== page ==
Pakistan faces another labor problem too. While skilled or technically competent people are also in demand in foreign countries, there is scant scope for the unskilled, with low literacy quotient, to obtain higher paying jobs. The housing sector would be the new booming industry in Pakistan and the dilemma is that there are few skilled workers even in this sector. The trade bodies related to construction and housing, such as ABAD, do not have a game plan to deal with the expected upsurge, especially in low-cost housing. To make matters worse, even the fifty plus industries that depend on housing and construction are also deficient in developing or having a skilled workforce. Here too, even the unions have not demonstrated any attempt to encourage unskilled workers to learn new skills.

Fortunately, today there are some moderate and erudite labor leaders who are well-versed in labor laws, who are involved in intensive lobbying for amendments in various labor related legislation, and who have a respectable command of the working environment. However, certain work-related issues often escape their focus. There is limited attention towards motivating workers to enhance productivity, to maintain hygiene at workplaces, to improve punctuality, to ensure education and health for workers and families, and to promote the orientation of safety and disaster management procedures. Sadly, there are some labor leaders who still continue with their trite litany about “appointment letters” and inflation or resort to long-winded rhetoric even at focused meetings. 

The power of trade unions, as stated above, has diminished primarily because of the labor leaders themselves and less due to employers asserting their influence or the government turning a blind eye. The salvation for labor probably lies in per force implementation of 27 Conventions, that also include labor related, if Pakistan is to enjoy the fruits of the EU GSP Plus status for the next decade. What labor leaders seemingly failed to achieve, European Union will ensure that laws, rules and conventions are assured, understood and implemented. Winston Churchill, the great statesman very rightly said that “some see private enterprise as a predatory target to be hunted, others as a cow to be milked, but few are those who see it as a sturdy horse pulling the wagon.”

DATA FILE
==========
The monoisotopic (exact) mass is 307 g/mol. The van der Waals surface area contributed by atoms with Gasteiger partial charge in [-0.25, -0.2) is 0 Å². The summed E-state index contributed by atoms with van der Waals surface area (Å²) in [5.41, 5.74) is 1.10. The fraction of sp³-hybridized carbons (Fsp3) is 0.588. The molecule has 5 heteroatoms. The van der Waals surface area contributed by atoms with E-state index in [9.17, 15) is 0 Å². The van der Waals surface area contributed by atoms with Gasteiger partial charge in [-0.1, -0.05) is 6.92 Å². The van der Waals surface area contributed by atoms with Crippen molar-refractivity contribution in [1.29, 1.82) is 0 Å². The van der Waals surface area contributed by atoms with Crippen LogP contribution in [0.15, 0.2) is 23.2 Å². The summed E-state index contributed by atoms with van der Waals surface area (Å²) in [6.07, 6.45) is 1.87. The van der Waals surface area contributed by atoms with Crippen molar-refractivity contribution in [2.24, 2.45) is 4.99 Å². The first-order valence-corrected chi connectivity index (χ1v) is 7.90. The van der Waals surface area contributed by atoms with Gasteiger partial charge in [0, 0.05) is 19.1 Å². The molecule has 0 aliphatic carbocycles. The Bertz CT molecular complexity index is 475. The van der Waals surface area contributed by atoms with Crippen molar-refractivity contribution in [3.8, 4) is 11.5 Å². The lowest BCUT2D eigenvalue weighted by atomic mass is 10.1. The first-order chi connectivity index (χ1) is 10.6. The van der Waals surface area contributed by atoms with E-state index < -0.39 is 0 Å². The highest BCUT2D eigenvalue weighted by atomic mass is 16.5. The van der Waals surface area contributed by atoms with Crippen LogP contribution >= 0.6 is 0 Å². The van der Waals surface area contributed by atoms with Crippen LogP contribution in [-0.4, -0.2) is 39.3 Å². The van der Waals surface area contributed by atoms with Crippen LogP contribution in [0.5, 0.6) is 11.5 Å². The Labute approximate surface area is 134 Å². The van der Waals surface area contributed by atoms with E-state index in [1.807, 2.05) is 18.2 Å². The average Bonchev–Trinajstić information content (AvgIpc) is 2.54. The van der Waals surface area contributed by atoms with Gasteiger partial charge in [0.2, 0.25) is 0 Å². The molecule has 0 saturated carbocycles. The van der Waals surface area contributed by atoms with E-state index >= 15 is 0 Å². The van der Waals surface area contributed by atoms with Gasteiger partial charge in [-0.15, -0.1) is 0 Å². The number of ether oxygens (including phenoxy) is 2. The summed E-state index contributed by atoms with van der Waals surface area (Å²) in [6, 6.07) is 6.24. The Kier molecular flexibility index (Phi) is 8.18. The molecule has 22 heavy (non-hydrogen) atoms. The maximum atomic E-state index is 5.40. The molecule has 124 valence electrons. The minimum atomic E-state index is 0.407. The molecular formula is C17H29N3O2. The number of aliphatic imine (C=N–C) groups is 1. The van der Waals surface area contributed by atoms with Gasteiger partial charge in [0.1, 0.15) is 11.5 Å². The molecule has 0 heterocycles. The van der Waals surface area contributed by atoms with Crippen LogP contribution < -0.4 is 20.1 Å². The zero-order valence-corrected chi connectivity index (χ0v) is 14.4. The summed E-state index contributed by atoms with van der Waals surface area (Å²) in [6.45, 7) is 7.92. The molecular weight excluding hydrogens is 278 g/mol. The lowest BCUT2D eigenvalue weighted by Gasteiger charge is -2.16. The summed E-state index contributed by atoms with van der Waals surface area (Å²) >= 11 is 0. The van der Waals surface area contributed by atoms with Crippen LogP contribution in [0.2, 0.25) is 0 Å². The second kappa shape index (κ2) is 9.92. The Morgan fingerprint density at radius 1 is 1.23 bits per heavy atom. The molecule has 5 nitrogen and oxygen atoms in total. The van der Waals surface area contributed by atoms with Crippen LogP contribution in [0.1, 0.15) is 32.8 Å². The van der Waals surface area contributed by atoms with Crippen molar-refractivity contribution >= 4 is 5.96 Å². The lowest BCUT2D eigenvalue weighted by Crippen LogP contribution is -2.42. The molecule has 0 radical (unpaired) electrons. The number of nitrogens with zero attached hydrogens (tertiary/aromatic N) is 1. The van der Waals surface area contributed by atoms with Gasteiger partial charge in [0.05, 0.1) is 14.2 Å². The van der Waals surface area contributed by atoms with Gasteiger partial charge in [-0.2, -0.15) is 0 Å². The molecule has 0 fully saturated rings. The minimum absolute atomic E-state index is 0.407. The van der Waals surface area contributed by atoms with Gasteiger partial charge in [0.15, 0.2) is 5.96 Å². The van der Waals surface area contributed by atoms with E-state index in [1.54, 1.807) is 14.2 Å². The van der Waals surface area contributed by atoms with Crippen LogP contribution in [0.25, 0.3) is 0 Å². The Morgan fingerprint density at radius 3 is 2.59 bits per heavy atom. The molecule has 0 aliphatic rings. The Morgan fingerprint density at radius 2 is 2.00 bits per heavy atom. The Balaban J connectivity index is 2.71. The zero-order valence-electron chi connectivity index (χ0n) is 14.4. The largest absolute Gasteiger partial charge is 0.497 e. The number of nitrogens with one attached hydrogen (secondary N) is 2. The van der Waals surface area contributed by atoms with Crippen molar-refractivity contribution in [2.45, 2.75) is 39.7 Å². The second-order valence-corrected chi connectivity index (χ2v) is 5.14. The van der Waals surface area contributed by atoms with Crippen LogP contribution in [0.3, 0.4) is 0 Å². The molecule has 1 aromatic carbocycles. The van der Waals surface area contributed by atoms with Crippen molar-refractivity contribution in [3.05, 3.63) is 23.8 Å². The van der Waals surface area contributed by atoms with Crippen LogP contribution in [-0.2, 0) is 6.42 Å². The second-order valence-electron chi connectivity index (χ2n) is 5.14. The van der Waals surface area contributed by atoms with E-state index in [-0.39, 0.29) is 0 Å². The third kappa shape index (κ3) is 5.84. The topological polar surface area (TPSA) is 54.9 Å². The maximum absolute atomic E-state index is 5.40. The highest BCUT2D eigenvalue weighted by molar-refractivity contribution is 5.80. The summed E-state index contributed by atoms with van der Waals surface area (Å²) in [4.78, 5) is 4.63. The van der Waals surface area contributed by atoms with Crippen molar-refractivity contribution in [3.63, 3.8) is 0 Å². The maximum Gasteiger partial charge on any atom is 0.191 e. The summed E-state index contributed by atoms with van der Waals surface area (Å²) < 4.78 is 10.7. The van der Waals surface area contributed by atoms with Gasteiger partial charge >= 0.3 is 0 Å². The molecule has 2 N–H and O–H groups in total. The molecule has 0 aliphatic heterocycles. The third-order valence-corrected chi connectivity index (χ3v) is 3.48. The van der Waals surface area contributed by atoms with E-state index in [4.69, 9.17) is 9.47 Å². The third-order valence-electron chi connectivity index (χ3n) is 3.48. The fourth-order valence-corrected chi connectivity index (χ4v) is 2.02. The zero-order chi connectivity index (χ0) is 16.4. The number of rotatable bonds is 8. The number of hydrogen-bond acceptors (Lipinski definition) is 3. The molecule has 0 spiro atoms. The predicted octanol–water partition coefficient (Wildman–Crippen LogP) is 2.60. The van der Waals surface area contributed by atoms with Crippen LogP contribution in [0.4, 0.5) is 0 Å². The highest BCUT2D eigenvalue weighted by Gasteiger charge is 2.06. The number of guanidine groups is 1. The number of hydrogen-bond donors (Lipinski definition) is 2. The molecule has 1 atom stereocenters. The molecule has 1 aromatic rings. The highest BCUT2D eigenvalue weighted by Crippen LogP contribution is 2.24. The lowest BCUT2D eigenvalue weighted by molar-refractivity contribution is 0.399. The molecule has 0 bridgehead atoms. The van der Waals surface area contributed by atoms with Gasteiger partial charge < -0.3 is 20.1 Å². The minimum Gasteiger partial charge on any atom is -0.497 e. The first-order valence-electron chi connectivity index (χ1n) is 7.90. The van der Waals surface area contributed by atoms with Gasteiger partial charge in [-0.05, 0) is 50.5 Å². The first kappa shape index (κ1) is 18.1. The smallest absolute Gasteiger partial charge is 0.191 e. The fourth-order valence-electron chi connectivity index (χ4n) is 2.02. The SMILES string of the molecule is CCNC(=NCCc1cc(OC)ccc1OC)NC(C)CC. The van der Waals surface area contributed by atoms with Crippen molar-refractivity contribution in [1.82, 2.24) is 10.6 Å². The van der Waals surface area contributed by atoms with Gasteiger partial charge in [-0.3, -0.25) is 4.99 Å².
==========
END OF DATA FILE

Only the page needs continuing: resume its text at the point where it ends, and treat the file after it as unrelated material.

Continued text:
(Part 2 of 2-part series)

Trade Unions: Losing Steam


Majyd Aziz

A Worker’s Union is an integral part of an industrial or commercial unit’s working environment. The workers have a fundamental right to form an association to project, promote and protect their rights, their needs, their demands, and their remunerations. Unions are formed not only in the public sector organizations but are also very significant in private enterprises. There can be more than one Union in an enterprise but only one is designated, through a democratic process, of representing the workers as their Collective Bargaining Agent. Labor Unions got their primary boost after Zulfiquar Ali Bhutto and his Pakistan People’s Party came into power in 1972. The socialist mandate of the government gave impetus to workers’ representatives to form their own Unions and also group into Workers Federations. 

There were labor leaders galore and there was this sense of perceived omnipotence in most of them much to the consternation of industrialists and businessmen. Industrial unrest became the norm and Labor Courts were inundated with all kinds of cases, mostly frivolous, or to coerce the employers to accept the dictates of this new band of leaders. Although there were some moderate persons among the labor leadership, the majority of them were in a belligerent mood and they created havoc in many establishments. A large number of industries closed down, many industrialists left the country and, with the government in no mood to rein in the radical elements, Pakistan saw decline in industrial output, in new investment and in attracting even foreign investment. The labor leadership obtained more power after Bhutto started nationalization of industries and service sectors. This further aggravated the dismal scenario and Pakistan lost five years of growth apart from the tremendous loss of half of the country in the 1971 War in East Pakistan.